Underwater rates down substantially, foreclosures rapidly aging

by Ryan Smith06 May 2014
The percentage of American borrowers with negative equity has dropped substantially, and loans already in the foreclosure process are aging rapidly, according to data released Monday.

According to Black Knight Financial Services’ Mortgage Monitor Report, the national delinquency rate is currently just 5.52%.

“Two years of relatively consecutive home price increases and a general decline in the number of distressed loans have contributed to a decreasing number of underwater borrowers," said Kostya Gradushy, Black Knight’s manager of loan data and customer analytics. “Looking at current combined loan-to-value (CLTV), we see that while four years ago 34 percent of borrowers were in negative equity positions, today that number has dropped to just about 10 percent of active mortgage loans. While negative equity levels have declined for both judicial vs. non-judicial foreclosure states from the peak of the crisis, non-judicial states are now at just under eight percent, as compared to 13.4 percent in their judicial counterparts. Overall, nearly half of all borrowers today are both in positive equity positions and of strong credit quality - credit scores of 700 or above. Four years ago, that category of borrowers represented over a third of active mortgages.”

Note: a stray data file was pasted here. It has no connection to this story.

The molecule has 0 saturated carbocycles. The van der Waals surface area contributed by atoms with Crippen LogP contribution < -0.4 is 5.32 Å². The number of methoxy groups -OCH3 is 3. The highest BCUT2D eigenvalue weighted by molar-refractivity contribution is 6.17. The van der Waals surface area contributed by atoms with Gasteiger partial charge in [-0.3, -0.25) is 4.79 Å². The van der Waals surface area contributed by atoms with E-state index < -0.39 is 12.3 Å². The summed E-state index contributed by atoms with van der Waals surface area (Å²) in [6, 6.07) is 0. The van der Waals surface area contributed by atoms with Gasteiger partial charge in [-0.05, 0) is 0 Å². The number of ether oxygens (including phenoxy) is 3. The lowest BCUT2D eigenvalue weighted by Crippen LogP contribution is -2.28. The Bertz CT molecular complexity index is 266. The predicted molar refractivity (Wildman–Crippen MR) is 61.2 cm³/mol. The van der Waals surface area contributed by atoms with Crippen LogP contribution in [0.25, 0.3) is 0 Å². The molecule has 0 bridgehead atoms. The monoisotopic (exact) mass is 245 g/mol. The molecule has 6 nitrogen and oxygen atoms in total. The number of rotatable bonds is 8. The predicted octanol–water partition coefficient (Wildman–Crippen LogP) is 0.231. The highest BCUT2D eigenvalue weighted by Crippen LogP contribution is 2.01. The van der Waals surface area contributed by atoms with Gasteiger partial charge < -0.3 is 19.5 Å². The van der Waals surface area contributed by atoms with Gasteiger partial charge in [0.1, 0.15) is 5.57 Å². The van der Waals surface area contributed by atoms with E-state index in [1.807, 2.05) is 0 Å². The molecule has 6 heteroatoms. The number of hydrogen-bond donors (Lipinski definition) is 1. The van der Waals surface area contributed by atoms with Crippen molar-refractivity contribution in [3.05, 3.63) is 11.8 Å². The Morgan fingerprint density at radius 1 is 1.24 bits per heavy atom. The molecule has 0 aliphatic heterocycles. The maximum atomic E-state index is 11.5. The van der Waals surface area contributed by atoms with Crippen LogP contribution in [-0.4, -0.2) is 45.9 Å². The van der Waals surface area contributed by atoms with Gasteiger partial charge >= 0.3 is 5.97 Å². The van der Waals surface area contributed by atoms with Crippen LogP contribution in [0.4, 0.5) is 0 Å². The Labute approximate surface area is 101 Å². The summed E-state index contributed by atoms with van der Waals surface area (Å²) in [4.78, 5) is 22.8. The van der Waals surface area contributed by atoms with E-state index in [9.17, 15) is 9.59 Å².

The study also found average home affordability, as a ratio of mortgage payment to income, to be better than it was in the years before the housing crisis – although the level of affordability varies considerably state to state. Nationally, the mortgage-to-income ratio is currently 22%. In 2006, only four states were below that level; now, nearly two thirds of the country falls below it. The most affordable states were Michigan, Missouri, Indiana and Iowa. The least affordable were California and New York.



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